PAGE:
Rising instagram star Jos Avery perhaps got more of that discussion. He announced that most of his portrait work was AI generated. This provoked a backlash by some although also a lot of positive feedback. Much of the criticism for Avery (and the award winners) is prefixed or suffixed by “I’m a professional/Commercial photographer”. Which does make me think it speaks more about the poster’s anxieties than genuine critique.
Much of the criticism had echos in the past. So you will see there is no skill, it can never match a true photo, it can’t capture the essence/magic/soul.
And take these quotes
“it is nonetheless obvious that this industry, by invading the territories of art, has become art’s most mortal enemy, and that the confusion of their several functions prevents any of them from being properly fulfilled”from Charles Baudelaire, The Mirror of Art
“From Today Painting is Dead”Paul Delaroche.
But these are from the mid 1800’s about the arrival of Photography when much of the same criticism of AI was levelled at it.
What to call this – Promptography ?
Eldagsen, Absolutely.AI and Avery all make the point these are not photographic images although they look like them.
We could use cumbersome titles like AI generated photographic like art.
But Eldagsen has adopted another term – Promptography. He credits this to Peruvian Photog Christian Vinces. And it is a helpful to term to separate these from photographs.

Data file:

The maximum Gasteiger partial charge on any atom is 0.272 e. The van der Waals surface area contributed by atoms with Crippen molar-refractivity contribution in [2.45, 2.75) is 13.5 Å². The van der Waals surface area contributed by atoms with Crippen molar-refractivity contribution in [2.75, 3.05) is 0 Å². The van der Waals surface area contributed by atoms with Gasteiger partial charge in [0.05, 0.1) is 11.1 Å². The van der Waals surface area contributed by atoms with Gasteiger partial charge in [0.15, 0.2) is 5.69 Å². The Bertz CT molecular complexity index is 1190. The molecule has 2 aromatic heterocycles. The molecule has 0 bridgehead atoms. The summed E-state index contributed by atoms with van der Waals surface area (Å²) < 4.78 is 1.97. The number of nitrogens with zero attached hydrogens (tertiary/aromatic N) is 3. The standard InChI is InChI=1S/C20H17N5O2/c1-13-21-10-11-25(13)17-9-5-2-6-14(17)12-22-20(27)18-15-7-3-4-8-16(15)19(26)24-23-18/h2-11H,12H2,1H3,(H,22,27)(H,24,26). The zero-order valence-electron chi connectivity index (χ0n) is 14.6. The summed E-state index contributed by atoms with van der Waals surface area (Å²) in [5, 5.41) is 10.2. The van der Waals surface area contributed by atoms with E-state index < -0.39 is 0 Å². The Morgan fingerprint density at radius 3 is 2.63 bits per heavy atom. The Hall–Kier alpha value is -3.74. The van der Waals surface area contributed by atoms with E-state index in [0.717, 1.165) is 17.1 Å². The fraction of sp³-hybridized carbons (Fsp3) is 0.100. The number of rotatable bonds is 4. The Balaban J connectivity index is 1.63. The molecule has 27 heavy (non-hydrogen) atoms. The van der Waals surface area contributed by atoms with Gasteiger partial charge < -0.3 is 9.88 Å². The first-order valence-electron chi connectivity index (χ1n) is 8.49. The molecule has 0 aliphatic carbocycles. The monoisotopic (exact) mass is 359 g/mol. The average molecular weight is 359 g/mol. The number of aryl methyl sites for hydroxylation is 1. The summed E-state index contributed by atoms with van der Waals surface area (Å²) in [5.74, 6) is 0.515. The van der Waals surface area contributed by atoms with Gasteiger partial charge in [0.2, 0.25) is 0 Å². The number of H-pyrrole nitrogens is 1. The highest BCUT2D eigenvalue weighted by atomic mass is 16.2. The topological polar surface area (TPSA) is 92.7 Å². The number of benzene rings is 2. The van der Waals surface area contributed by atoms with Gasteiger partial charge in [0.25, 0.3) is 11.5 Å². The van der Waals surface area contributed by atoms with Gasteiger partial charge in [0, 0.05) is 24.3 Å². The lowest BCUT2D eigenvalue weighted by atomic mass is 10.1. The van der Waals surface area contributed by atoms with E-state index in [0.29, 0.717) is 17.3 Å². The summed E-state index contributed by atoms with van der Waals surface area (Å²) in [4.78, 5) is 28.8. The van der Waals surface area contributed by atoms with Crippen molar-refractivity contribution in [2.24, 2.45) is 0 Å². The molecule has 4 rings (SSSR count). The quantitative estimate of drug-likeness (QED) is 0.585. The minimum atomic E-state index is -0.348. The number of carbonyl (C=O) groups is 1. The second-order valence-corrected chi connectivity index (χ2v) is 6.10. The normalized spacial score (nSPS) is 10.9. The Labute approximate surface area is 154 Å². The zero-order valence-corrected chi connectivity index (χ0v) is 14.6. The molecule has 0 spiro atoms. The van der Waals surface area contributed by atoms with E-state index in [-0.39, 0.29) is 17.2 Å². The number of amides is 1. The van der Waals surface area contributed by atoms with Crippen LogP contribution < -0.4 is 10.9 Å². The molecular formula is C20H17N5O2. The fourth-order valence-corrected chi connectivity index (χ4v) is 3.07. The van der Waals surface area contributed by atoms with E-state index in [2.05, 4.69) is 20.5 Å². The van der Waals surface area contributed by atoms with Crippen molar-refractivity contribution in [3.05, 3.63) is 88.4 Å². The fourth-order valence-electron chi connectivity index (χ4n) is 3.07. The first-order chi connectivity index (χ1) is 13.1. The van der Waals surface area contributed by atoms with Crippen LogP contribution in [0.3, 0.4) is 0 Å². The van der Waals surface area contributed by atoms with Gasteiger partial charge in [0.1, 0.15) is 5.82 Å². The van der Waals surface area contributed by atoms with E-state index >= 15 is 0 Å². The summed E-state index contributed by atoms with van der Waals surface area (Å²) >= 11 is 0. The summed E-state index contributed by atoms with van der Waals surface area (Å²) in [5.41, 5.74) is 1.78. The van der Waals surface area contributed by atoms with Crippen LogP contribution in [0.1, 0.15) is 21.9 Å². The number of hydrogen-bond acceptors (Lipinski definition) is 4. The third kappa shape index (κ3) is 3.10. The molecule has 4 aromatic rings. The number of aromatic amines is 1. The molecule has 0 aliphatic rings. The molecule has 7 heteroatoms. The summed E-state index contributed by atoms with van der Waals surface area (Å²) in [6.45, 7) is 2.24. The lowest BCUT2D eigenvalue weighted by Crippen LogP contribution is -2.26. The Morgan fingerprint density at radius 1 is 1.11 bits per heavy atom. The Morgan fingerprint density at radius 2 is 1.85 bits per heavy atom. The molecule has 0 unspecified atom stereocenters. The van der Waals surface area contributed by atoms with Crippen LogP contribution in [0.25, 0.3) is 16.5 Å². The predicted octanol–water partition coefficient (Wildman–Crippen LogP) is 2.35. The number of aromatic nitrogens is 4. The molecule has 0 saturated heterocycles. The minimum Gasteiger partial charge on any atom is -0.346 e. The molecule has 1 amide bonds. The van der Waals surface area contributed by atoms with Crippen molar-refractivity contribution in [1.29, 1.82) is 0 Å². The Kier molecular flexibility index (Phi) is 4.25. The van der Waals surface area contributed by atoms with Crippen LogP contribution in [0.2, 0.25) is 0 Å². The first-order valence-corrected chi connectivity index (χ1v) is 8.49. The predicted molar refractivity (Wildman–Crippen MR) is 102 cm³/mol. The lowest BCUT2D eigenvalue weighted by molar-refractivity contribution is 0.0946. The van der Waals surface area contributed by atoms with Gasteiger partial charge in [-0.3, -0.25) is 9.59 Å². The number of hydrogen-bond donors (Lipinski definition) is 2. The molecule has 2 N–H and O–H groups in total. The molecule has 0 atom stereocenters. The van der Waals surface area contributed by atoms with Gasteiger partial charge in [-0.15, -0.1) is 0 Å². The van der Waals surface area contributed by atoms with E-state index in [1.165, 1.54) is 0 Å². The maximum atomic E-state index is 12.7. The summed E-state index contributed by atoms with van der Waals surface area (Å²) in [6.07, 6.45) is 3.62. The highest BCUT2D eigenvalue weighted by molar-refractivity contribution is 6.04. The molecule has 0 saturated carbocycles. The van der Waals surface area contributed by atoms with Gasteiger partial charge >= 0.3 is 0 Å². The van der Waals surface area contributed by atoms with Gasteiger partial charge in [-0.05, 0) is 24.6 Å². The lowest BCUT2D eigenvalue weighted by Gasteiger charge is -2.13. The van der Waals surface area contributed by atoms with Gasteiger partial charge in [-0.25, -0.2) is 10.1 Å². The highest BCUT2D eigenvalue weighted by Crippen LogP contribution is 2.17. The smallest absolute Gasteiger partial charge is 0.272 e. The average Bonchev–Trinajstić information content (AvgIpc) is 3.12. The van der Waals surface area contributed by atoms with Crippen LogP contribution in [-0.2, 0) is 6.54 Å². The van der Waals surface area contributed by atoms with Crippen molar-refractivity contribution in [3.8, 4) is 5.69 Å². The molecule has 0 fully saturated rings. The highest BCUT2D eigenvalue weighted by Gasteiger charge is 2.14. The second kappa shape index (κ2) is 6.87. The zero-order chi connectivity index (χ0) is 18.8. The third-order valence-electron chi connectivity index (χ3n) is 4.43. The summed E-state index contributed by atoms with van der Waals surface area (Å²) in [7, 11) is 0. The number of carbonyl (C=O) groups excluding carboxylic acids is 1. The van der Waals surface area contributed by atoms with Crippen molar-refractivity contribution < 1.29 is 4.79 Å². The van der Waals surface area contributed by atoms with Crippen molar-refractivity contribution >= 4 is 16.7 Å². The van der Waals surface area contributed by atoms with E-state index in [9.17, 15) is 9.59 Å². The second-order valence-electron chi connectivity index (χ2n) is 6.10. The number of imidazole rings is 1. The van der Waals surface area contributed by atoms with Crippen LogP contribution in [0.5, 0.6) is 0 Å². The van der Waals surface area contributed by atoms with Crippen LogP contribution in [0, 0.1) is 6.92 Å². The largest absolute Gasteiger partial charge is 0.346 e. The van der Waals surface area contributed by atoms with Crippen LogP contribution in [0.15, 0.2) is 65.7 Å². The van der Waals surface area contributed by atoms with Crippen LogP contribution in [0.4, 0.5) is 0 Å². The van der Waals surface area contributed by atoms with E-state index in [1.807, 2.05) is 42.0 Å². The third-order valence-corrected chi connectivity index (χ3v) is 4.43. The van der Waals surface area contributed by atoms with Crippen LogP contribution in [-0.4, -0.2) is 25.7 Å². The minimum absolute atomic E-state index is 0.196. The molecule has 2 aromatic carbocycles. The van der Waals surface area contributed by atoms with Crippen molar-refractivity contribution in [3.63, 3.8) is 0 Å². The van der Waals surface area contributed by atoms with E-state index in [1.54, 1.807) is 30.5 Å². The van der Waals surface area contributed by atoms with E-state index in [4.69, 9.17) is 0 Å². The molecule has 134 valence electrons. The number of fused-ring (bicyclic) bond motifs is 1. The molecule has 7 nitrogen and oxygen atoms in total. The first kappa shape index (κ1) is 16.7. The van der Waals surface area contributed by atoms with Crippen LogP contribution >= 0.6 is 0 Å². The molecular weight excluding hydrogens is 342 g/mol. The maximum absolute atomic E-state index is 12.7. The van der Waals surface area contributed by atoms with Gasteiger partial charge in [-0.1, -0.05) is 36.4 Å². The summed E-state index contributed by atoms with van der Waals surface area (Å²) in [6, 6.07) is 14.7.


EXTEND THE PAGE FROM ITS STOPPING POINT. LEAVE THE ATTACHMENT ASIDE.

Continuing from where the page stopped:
Just how easy is this stuff to make
On one level very easy. With a click of mouse you can go to a website enter a prompt and get an image like this
This image above was literally created with the prompt “portrait of a young woman”. That was all – although I do think the site added prompts on the basis of what I had been creating
It is slightly flawed but still not bad for 5 words and a few seconds of clicking. And this was no dark corner of the web. The small water mark signifies this was created with Microsoft Bing’s new image creator (a version of Dall-E).
The image above beefed up that basic prompt and added things like Studio lighting, Photographic, dSLR and of course B&W. I entered it and got 4 useable images including that one.
There is some knowledge in selecting your modifying prompts and AI art forums are crammed with suggestions and prompt recipes. Some AI generator sites like Night Cafe give you so called preset modifiers which give a certain style. And this is where things have got quite frosty with the art world. You can add an Artist’s name as a prompt and as we’ll see that raised hackles.
Should I be worried as a Photographer ?